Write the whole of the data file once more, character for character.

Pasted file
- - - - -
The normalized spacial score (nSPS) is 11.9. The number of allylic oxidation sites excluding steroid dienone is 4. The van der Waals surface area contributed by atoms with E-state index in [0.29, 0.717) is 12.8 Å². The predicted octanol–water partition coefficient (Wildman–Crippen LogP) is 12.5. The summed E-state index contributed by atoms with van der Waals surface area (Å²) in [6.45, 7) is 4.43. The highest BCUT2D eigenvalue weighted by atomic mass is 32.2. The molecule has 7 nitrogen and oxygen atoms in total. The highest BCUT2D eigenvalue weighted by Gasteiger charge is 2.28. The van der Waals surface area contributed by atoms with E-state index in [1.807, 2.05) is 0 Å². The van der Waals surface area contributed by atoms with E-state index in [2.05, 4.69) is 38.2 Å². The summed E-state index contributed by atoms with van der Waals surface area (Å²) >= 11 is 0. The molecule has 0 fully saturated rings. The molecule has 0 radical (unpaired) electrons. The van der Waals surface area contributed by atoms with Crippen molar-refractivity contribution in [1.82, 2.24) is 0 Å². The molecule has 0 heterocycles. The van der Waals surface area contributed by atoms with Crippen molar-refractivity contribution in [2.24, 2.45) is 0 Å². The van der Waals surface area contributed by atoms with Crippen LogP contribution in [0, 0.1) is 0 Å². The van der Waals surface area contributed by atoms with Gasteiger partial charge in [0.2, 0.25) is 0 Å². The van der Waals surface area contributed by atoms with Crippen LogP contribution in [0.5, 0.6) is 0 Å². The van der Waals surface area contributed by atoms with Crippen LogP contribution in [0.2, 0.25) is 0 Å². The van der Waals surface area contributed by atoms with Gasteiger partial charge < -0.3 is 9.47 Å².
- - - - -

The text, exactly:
The normalized spacial score (nSPS) is 11.9. The number of allylic oxidation sites excluding steroid dienone is 4. The van der Waals surface area contributed by atoms with E-state index in [0.29, 0.717) is 12.8 Å². The predicted octanol–water partition coefficient (Wildman–Crippen LogP) is 12.5. The summed E-state index contributed by atoms with van der Waals surface area (Å²) in [6.45, 7) is 4.43. The highest BCUT2D eigenvalue weighted by atomic mass is 32.2. The molecule has 7 nitrogen and oxygen atoms in total. The highest BCUT2D eigenvalue weighted by Gasteiger charge is 2.28. The van der Waals surface area contributed by atoms with E-state index in [1.807, 2.05) is 0 Å². The van der Waals surface area contributed by atoms with E-state index in [2.05, 4.69) is 38.2 Å². The summed E-state index contributed by atoms with van der Waals surface area (Å²) >= 11 is 0. The molecule has 0 fully saturated rings. The molecule has 0 radical (unpaired) electrons. The van der Waals surface area contributed by atoms with Crippen molar-refractivity contribution in [1.82, 2.24) is 0 Å². The molecule has 0 heterocycles. The van der Waals surface area contributed by atoms with Crippen molar-refractivity contribution in [2.24, 2.45) is 0 Å². The van der Waals surface area contributed by atoms with Crippen LogP contribution in [0, 0.1) is 0 Å². The van der Waals surface area contributed by atoms with Gasteiger partial charge in [0.2, 0.25) is 0 Å². The van der Waals surface area contributed by atoms with Crippen LogP contribution in [0.5, 0.6) is 0 Å². The van der Waals surface area contributed by atoms with Crippen LogP contribution in [0.2, 0.25) is 0 Å². The van der Waals surface area contributed by atoms with Gasteiger partial charge < -0.3 is 9.47 Å².